In a world defined by nearly 100,000 iPhone apps, a world of seemingly limitless, self-defined choice, the Democrats are pushing the biggest, fattest, one-size-fits all legislation since 1965. And they brag this will complete the dream Franklin D. Roosevelt had in 1939.Today the House pooped out a 1,990 page bill full of WHO KNOWS WHAT. Tell me how that's modern, forward or (HA!) progressive.
The culture still believes the U.S. has a hipster for president. But the Obama health-care bill, and maybe this whole administration, is starting to look totally out of sync with the new zeitgeist, the spirit of the age.
Everything about the health-care exercise is looking very old hat, starting with the old guys working on it. Max Baucus, Patrick Leahy, Pete Stark—all were elected to Congress in the 1970s, and live on as the immortals in Washington's Forever Land. But it's more than the fact that Congress looks old. The health-care bill is big, complex, incomprehensible and coercive—all the things people hate nowadays.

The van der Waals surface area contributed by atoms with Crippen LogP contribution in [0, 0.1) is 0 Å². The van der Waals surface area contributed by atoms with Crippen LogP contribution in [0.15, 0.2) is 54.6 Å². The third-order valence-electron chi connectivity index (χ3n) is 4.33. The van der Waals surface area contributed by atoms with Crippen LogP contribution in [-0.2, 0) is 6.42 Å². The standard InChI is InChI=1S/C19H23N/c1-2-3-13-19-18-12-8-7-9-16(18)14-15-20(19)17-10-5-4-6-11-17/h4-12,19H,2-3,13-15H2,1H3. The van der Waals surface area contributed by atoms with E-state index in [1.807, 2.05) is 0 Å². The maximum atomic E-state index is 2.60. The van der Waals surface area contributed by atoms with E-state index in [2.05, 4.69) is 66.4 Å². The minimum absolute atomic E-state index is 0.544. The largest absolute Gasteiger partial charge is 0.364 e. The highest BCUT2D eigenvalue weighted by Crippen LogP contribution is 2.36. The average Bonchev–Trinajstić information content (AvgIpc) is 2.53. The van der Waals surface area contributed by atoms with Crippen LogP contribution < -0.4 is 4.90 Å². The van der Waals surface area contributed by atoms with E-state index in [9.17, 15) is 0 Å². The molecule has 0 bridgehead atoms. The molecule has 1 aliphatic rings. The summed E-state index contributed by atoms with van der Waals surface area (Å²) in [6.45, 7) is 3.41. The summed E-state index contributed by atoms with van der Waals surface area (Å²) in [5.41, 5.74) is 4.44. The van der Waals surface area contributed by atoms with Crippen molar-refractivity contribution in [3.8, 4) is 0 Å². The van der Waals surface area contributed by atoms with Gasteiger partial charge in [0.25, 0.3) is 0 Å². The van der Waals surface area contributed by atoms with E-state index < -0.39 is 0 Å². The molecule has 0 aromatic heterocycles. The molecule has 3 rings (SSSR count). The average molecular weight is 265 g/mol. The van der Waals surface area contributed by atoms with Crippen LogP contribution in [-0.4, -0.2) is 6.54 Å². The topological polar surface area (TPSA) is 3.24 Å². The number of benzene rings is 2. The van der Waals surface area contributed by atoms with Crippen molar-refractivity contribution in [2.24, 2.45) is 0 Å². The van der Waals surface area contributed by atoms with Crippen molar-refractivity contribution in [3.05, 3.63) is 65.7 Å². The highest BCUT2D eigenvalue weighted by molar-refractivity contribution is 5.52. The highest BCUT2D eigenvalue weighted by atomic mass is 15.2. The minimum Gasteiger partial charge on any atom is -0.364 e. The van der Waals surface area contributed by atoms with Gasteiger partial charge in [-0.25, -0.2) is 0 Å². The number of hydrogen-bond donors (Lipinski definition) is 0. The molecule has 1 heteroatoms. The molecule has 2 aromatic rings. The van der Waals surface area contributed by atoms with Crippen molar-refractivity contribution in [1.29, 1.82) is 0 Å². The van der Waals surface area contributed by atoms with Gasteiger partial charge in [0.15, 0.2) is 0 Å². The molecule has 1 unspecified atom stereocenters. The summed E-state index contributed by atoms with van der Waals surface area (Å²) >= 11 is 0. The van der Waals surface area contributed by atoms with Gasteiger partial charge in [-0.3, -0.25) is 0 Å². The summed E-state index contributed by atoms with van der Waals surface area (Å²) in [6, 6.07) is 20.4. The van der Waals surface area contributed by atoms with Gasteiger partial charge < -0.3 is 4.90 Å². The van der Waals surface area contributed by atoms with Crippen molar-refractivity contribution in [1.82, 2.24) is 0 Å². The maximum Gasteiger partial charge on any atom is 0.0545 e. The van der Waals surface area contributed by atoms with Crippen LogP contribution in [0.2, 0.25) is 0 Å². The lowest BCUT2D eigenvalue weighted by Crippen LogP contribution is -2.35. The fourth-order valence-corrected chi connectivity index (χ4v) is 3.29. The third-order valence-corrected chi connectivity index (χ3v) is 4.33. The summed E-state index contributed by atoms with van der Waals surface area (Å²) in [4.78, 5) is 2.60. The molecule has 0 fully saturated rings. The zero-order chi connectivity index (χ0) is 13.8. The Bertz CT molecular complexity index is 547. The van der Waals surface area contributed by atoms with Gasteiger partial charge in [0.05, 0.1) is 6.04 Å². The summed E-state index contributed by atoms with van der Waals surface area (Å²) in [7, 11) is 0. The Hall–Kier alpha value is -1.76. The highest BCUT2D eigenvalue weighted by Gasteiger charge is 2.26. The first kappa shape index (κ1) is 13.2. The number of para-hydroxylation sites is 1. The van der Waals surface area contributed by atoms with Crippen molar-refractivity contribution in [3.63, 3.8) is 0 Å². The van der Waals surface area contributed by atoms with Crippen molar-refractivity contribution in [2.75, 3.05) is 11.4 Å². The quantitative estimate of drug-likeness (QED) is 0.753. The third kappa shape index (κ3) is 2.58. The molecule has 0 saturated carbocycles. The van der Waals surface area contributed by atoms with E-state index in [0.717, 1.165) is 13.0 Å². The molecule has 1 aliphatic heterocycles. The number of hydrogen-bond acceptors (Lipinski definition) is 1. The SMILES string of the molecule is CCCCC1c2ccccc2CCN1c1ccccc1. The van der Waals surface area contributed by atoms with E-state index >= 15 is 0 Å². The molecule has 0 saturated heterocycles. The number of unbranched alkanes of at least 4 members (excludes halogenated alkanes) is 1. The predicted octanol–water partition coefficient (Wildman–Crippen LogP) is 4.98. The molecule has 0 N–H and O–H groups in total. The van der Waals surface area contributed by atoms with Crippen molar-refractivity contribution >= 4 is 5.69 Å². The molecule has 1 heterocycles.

It's easy to make jokes about how insubstantial the millions of people seem to be who are constantly using technologies like Twitter. But these new digital and Web-based technologies, which have decentralized virtually everything, now occupy most of the average person's waking hours at work or at home. Mass media is struggling to stay massive in a world whose people want to break up into many discrete markets.
So long as the Democratic Party is the party of the Old Hat People, dependent on public-sector unions with Orwellian names like the Service Employees International Union, it will remain yoked to a pre-iPhone political model that will increasingly strike average everyday American voters as weird and alien to their world.
29 October 2009
Your Government Explained
It's the old adage all over again - when all you have is a hammer, everything stars looking like a nail.